Jordan Lee has been taking over the internet.
A recent newlywed and 20-something young woman, Jordan’s blog has been viewed by many. One of her posts has even circulated around the internet with over 1 million views. And as another 20 something college student, I found myself drawn to her honesty and transparency through her social media. Jordan is open with what is going on in her life. There is no fluff in her words. She speaks truth and her heart overflows for people across the world. She’s different than some bloggers. She is sincere. She shows her flaws. And for once, she isn’t saying the things she is going through or struggling with are in the past. She presents her struggles in a way that says: “Hey, I’m human and so are you. Let’s be friends.”
I tell my friends about Jordan all the time. From the way she is open and honest, and admits she too, doesn't wash her hair every day, it’s a breath of fresh air to connect with someone who has been, and is currently, going through the same struggles every other woman in 2016 goes through, especially college girls.
I got to talk with Jordan for a while about her experience in college and what life for her is like post college, and as a newlywed.
Access to Jordan’s blog is here: http://thesoulscripts.com/
Is there anything you wish you would have known coming into college?
My notion coming into college was that you had to be a perfectionist. I thought I had to be boring with ugly shoes or be fun and not be a Christian. I didn't know that there was adventure and excitement and rawness and realness in the christian walk. My first year of college, I felt like I couldn’t expose any type of realness and that I had to hide those parts and had to put up a front. A lot of people told me I had been too perfect and then I kind of gave up for a while. I think if had I known that it was ok to be messy and vulnerable, it might have changed my first couple of years of college. I think vulnerability can bring so much to the Christian community. The world demands a level of perfectionism. Perform this way in your academics, sorority, or university. I think that we translate that into our faith. I think that we can share the gospel so much more with vulnerability.
Is there one thing that you have struggled with in your 20’s?
Oh gosh. In my 20’s my biggest struggle...something that I wrestled with a lot was body image. I think I really struggle with comparison still, and i still wrestle with it. It definitely heightened during college. Within the work that I am doing, being online and in ministry it is definitely a challenge. The enemy can squash our motivation and joy. I think it’s something that I will always struggle with being a broken human, i think it’s just a 20-something struggle. I’m speaking to myself when I talk about comparison. In reality, I’m there with you, so let’s walk this together. You can’t relate to someone who is not relatable. It shows so many more avenues to share the gospel. Jesus told stories and met people where they were at in their lives. It opens up so many more avenues to share the gospel.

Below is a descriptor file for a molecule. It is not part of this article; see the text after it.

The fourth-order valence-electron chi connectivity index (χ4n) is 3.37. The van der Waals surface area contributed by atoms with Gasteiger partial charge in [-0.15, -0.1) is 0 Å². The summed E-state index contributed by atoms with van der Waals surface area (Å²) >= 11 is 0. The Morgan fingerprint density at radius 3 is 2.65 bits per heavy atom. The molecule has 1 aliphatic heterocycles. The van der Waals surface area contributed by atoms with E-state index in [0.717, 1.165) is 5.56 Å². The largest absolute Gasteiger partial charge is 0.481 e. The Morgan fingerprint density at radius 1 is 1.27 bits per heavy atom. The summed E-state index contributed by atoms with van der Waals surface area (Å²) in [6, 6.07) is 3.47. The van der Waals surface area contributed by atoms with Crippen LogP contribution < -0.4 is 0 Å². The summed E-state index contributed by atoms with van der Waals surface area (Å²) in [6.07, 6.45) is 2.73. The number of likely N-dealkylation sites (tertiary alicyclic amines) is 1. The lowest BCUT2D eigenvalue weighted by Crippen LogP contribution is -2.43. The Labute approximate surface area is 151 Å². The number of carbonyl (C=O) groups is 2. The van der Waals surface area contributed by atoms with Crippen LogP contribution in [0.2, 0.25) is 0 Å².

A lot of girls in college struggle with so much-body image, anxiety, depression, perfectionism, eating disorders, self worth. Why do you think these struggles are a major problem for young women, and how do you think the online community can help with this?
Two things: One, comparison. It drives that even more. Secondly, I think that there is this concept of this “choose joy” movement in the church and sometimes it’s difficult/impossible for people to choose joy. What if we present the option to choose jesus instead? We have put such a negative status on sadness and shame. If we are experiencing laughter and joy at some time in our lives, at some point we are going to experience sadness and joy. I think that the reason these issues are hard to shake is that it hurts even more when things like anxiety and depression are associated with a negative stigma, and a stigma of “keep it in private”. Let’s get it out there. There’s so much pressure in college to be so perfect and think that comparison fuels that in college.
If you could walk onto a college campus today and tell each girl in the whole campus one thing, what would it be?
I wish I could tell them so many things! But the most important thing I would tell them is this: You can’t put a number on yourselves. Your size jean, how you look, in the classroom, a grade on the grading scale. How prestigious our university is, how much money you will make, what major you will chose. You are more than a number on the scale, on the report card. Whatever you’re associating with that isn’t Jesus, it’s not worth it. Jesus’s biggest purpose was to draw people in, whether they had 10 cents or 10 thousand dollars. Strip the numbers away from it and look at the bigger picture here. You are priceless. You can’t put a value on yourself. We forget that, I forget that. We need to speak that continually, and believe it.
What has God been teaching you in this new season of life?
Open hands, open heart. My husband and I are in a big transition period within ministry, and his career. It’s definitely been a waiting period. We are living with shallow roots, and that’s what you hope to do when you get married, but we’re not doing that. God is teaching us that we weren’t made for ordinary, nobody is. Pushing us out of our comfort zone, challenging us, it's scary, it’s beautiful. I felt this same way at the end of college. Just allowing this season to be not about my effort, but my obedience as it becomes something so much bigger.